Borrowing from Latin memoriter.


memoriter ‎(not comparable)

  1. By, or from, memory; by heart.
    • 1818, John Henry Capper, 10 Papers Relating to the Convict Establishment, House of Commons Papers, Volume 16, Great Britain House of Commons, unnumbered page,
      The Holy Scriptures are daily read by them in general; and five-and-twenty chapters of them are, on an average, recited memoriter in the chapel every week.
    • 1832, Princeton Theological Seminary, Catalogue of the Officers and Students of the Theological Seminary, Princeton, New Jersey, page 16,
      Dr. C. W. Hodoe presides at the weekly speaking of the Junior and Middle Classes, each member of which is, in his turn, expected to deliver original discourses, memoriter.
    • 1837, University of the State of New York, Annual Report of the Regents, Volumes 50-51, page 90,
      There are certain subjects of study, which must, of course, be learned memoriter.


memoriter ‎(not comparable)

  1. That is or has been recited from memory; that has been learned by heart.
    memoriter evidence; memoriter preaching
    • 1839, Art. VI — An Economical Method of Studying the Classics, American Annals of Education, page 181,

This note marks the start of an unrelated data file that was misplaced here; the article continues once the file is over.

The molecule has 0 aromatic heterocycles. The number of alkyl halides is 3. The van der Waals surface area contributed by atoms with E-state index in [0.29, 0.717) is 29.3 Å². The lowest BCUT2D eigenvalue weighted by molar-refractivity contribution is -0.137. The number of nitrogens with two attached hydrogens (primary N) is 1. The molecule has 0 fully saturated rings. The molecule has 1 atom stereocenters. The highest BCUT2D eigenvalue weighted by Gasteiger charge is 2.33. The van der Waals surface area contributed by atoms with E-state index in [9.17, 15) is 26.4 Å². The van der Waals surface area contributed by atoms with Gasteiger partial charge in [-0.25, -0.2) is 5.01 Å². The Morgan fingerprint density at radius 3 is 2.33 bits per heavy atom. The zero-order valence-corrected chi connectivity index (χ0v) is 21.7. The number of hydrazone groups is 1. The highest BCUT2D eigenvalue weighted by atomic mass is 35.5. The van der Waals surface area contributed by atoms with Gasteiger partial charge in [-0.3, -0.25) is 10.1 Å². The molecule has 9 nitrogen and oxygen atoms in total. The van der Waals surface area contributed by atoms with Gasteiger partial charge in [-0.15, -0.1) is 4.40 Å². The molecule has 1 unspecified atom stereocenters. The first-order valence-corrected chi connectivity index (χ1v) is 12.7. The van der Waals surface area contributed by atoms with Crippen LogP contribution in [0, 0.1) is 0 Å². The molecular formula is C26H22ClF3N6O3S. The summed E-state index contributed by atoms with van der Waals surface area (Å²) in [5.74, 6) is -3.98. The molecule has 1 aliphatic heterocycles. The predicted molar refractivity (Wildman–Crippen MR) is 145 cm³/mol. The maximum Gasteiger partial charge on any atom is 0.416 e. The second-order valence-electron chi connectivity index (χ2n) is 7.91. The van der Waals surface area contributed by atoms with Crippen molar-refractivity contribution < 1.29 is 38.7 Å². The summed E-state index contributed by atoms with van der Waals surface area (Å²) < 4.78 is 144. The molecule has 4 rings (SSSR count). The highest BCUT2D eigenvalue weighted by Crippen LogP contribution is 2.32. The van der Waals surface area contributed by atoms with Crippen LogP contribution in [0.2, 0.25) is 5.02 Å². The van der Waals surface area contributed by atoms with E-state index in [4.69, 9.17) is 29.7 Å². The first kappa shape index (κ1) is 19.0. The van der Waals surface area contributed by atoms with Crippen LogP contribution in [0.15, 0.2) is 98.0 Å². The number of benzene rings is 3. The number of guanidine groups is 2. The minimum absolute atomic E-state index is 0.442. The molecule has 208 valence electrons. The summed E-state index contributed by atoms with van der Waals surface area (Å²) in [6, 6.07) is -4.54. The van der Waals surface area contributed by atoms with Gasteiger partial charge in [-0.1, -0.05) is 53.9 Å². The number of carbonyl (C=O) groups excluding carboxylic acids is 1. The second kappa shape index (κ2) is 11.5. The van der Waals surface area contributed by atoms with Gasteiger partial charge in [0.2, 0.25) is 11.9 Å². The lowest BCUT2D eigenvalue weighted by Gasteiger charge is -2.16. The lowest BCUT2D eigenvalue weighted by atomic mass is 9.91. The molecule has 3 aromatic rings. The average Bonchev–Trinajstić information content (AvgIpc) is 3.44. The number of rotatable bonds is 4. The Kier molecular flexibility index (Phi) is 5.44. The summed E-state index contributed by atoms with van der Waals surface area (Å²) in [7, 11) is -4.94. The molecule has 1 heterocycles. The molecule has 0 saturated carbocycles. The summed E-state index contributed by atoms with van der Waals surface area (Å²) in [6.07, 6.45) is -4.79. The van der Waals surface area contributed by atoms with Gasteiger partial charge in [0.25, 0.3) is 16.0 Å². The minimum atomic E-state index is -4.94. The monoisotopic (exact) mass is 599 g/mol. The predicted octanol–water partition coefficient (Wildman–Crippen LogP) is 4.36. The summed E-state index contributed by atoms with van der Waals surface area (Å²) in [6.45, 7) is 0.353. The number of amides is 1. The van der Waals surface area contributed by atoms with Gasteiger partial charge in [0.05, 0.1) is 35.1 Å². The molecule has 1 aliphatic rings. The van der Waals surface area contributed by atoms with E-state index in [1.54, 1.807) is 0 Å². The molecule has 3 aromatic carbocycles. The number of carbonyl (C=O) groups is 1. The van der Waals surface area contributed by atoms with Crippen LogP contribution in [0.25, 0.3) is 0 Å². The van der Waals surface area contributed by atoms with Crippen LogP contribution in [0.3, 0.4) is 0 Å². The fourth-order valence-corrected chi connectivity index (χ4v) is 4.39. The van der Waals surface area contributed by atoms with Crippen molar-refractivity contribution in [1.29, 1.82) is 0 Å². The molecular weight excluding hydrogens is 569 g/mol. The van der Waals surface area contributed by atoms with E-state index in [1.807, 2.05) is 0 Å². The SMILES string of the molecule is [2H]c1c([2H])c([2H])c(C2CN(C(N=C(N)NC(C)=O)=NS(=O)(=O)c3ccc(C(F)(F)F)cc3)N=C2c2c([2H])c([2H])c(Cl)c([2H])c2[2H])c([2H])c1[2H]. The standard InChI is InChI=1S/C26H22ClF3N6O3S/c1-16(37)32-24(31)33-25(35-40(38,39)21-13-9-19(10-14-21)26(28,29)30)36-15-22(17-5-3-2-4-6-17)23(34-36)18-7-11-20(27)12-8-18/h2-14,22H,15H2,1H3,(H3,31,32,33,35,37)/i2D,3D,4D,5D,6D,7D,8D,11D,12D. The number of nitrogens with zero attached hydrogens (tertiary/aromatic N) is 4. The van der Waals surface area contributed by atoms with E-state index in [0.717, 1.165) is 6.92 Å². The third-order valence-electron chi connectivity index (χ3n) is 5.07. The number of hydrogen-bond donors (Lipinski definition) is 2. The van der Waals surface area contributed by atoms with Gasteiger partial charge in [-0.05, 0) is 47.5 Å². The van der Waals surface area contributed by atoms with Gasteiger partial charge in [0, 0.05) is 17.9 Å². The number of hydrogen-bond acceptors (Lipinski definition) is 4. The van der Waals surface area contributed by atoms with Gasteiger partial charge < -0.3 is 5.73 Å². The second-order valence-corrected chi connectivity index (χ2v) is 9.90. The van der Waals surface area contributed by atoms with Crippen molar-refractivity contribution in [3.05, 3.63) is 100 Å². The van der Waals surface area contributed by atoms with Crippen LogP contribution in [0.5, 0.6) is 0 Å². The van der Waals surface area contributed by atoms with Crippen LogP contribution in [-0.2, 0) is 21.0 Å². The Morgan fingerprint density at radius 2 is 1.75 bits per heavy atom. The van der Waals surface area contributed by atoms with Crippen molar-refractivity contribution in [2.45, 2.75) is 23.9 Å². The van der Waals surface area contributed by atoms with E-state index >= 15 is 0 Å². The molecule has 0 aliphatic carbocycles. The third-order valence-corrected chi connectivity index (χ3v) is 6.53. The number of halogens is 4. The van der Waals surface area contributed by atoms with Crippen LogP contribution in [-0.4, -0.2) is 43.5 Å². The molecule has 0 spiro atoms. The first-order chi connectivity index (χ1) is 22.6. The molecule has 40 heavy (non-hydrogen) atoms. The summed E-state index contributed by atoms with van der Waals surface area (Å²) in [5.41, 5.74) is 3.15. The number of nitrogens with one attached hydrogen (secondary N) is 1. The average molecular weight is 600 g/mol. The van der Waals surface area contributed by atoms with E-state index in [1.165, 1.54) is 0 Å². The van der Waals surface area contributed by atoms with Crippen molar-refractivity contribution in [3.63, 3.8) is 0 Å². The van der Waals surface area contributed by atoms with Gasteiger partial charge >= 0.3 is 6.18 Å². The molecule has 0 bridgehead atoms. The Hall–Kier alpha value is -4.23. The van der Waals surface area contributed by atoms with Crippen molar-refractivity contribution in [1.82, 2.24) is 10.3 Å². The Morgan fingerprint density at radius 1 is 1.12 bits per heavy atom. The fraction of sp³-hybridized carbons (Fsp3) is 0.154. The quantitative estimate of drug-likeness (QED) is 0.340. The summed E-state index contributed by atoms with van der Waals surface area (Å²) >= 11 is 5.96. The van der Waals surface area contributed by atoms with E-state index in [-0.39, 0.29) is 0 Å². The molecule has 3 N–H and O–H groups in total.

[] and he must exercise a constant vigilance, to guard against a mere memoriter and unintelligent study, [] .
    • 1860, John Joseph Halcombe, Frederick Kingsbury, The Speaker at Home, page 70,
      One difficulty attending memoriter speaking is, that the attention is likely to be concentrated upon words and periods rather than upon the whole subject, so that often on coming to the end of a sentence the speaker will have lost the thread of his argument, and there will be a total blank presented to his mind.
    • 2012, John Dewey, Democracy and Education, page 181,
      The complaints of educators that learning does not enter into character and affect conduct; the protests against memoriter work, against cramming, against gradgrind preoccupation with "facts," against devotion to wire-drawn distinctions and ill-understood rules and principles, all follow from this state of affairs.
  2. Of, pertaining to, or involved with the practice of recitation or learning by heart.
    • 1816, John Edwards Caldwell (editor), Christian Herald and Seaman's Magazine, Volume 2, page 12,
      Wherever perfectly convenient, it is proposed that each member of these memoriter Societies should pay an annual tax, [] .
    • 1984, Harold H. Oliver, Relatedness: Essays in Metaphysics and Theology, page 108,
      From a phenomenological point of view, "futurity" is the name we give to the anticipatory mode of Immediacy; "pastness," to the memoriter mode of Immediacy.



memoriter (not comparable)

  1. From memory, by heart.
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